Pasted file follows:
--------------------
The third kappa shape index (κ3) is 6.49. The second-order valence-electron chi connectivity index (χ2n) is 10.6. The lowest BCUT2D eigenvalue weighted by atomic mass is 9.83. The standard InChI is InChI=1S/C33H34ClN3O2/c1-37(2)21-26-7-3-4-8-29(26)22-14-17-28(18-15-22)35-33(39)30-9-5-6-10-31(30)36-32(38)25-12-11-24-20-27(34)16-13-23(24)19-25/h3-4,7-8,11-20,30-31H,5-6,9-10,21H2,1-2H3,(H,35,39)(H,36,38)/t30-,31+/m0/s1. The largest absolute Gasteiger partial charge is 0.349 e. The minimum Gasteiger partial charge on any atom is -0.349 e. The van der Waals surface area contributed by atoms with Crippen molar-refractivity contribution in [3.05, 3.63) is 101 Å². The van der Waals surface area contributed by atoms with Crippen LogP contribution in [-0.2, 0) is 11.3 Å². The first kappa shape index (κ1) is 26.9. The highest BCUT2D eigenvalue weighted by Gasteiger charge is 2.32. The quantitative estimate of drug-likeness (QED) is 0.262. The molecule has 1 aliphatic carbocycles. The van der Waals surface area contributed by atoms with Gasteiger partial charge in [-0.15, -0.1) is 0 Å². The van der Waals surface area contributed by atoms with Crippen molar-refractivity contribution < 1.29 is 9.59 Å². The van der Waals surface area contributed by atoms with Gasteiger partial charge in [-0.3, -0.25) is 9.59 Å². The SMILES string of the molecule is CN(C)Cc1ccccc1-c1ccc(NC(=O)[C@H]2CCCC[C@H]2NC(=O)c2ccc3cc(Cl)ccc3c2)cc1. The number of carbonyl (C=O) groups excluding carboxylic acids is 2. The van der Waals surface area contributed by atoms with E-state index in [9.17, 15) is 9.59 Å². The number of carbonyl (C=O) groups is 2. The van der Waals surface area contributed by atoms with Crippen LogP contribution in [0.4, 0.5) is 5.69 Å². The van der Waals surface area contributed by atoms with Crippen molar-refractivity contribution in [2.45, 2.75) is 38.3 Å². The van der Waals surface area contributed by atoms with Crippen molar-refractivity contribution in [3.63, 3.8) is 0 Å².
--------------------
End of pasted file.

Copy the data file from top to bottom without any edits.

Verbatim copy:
The third kappa shape index (κ3) is 6.49. The second-order valence-electron chi connectivity index (χ2n) is 10.6. The lowest BCUT2D eigenvalue weighted by atomic mass is 9.83. The standard InChI is InChI=1S/C33H34ClN3O2/c1-37(2)21-26-7-3-4-8-29(26)22-14-17-28(18-15-22)35-33(39)30-9-5-6-10-31(30)36-32(38)25-12-11-24-20-27(34)16-13-23(24)19-25/h3-4,7-8,11-20,30-31H,5-6,9-10,21H2,1-2H3,(H,35,39)(H,36,38)/t30-,31+/m0/s1. The largest absolute Gasteiger partial charge is 0.349 e. The minimum Gasteiger partial charge on any atom is -0.349 e. The van der Waals surface area contributed by atoms with Crippen molar-refractivity contribution in [3.05, 3.63) is 101 Å². The van der Waals surface area contributed by atoms with Crippen LogP contribution in [-0.2, 0) is 11.3 Å². The first kappa shape index (κ1) is 26.9. The highest BCUT2D eigenvalue weighted by Gasteiger charge is 2.32. The quantitative estimate of drug-likeness (QED) is 0.262. The molecule has 1 aliphatic carbocycles. The van der Waals surface area contributed by atoms with Gasteiger partial charge in [-0.15, -0.1) is 0 Å². The van der Waals surface area contributed by atoms with Crippen molar-refractivity contribution < 1.29 is 9.59 Å². The van der Waals surface area contributed by atoms with Gasteiger partial charge in [-0.3, -0.25) is 9.59 Å². The SMILES string of the molecule is CN(C)Cc1ccccc1-c1ccc(NC(=O)[C@H]2CCCC[C@H]2NC(=O)c2ccc3cc(Cl)ccc3c2)cc1. The number of carbonyl (C=O) groups excluding carboxylic acids is 2. The van der Waals surface area contributed by atoms with E-state index in [9.17, 15) is 9.59 Å². The number of carbonyl (C=O) groups is 2. The van der Waals surface area contributed by atoms with Crippen LogP contribution in [0.4, 0.5) is 5.69 Å². The van der Waals surface area contributed by atoms with Crippen molar-refractivity contribution in [2.45, 2.75) is 38.3 Å². The van der Waals surface area contributed by atoms with Crippen molar-refractivity contribution in [3.63, 3.8) is 0 Å².